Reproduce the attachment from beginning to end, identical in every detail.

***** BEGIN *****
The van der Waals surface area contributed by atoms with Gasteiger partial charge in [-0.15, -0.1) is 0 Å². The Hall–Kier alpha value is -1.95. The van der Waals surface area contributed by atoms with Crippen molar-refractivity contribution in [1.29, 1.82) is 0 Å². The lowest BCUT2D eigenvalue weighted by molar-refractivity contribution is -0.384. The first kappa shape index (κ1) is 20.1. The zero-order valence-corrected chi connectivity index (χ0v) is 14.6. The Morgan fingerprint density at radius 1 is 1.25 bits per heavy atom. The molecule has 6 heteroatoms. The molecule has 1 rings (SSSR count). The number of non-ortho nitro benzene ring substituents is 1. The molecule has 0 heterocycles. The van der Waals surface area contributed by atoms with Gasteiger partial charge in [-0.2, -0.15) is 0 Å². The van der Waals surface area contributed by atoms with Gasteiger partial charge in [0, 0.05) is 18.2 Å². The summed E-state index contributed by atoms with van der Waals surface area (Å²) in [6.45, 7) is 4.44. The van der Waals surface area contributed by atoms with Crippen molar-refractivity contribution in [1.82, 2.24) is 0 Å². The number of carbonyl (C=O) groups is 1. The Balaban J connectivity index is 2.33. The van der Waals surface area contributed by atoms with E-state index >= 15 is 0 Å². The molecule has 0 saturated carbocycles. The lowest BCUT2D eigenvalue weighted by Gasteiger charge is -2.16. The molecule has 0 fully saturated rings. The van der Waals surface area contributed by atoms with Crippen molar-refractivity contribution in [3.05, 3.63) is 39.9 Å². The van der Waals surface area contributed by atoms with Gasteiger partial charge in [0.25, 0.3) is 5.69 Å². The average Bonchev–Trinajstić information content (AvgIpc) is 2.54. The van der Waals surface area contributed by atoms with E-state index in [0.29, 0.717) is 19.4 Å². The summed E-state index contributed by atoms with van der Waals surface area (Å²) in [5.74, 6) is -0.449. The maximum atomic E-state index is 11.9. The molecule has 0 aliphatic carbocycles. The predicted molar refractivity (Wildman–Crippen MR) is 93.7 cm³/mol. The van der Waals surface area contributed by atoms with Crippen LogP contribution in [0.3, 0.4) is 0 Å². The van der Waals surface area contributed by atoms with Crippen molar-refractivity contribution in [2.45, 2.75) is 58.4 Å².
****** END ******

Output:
The van der Waals surface area contributed by atoms with Gasteiger partial charge in [-0.15, -0.1) is 0 Å². The Hall–Kier alpha value is -1.95. The van der Waals surface area contributed by atoms with Crippen molar-refractivity contribution in [1.29, 1.82) is 0 Å². The lowest BCUT2D eigenvalue weighted by molar-refractivity contribution is -0.384. The first kappa shape index (κ1) is 20.1. The zero-order valence-corrected chi connectivity index (χ0v) is 14.6. The Morgan fingerprint density at radius 1 is 1.25 bits per heavy atom. The molecule has 6 heteroatoms. The molecule has 1 rings (SSSR count). The number of non-ortho nitro benzene ring substituents is 1. The molecule has 0 heterocycles. The van der Waals surface area contributed by atoms with Gasteiger partial charge in [-0.2, -0.15) is 0 Å². The van der Waals surface area contributed by atoms with Gasteiger partial charge in [0, 0.05) is 18.2 Å². The summed E-state index contributed by atoms with van der Waals surface area (Å²) in [6.45, 7) is 4.44. The van der Waals surface area contributed by atoms with Crippen molar-refractivity contribution in [1.82, 2.24) is 0 Å². The number of carbonyl (C=O) groups is 1. The Balaban J connectivity index is 2.33. The van der Waals surface area contributed by atoms with E-state index >= 15 is 0 Å². The molecule has 0 saturated carbocycles. The lowest BCUT2D eigenvalue weighted by Gasteiger charge is -2.16. The molecule has 0 fully saturated rings. The van der Waals surface area contributed by atoms with Crippen molar-refractivity contribution in [3.05, 3.63) is 39.9 Å². The van der Waals surface area contributed by atoms with Gasteiger partial charge in [0.25, 0.3) is 5.69 Å². The average Bonchev–Trinajstić information content (AvgIpc) is 2.54. The van der Waals surface area contributed by atoms with E-state index in [0.29, 0.717) is 19.4 Å². The summed E-state index contributed by atoms with van der Waals surface area (Å²) in [5.74, 6) is -0.449. The maximum atomic E-state index is 11.9. The molecule has 0 aliphatic carbocycles. The predicted molar refractivity (Wildman–Crippen MR) is 93.7 cm³/mol. The van der Waals surface area contributed by atoms with Crippen LogP contribution in [0.3, 0.4) is 0 Å². The van der Waals surface area contributed by atoms with Crippen molar-refractivity contribution in [2.45, 2.75) is 58.4 Å².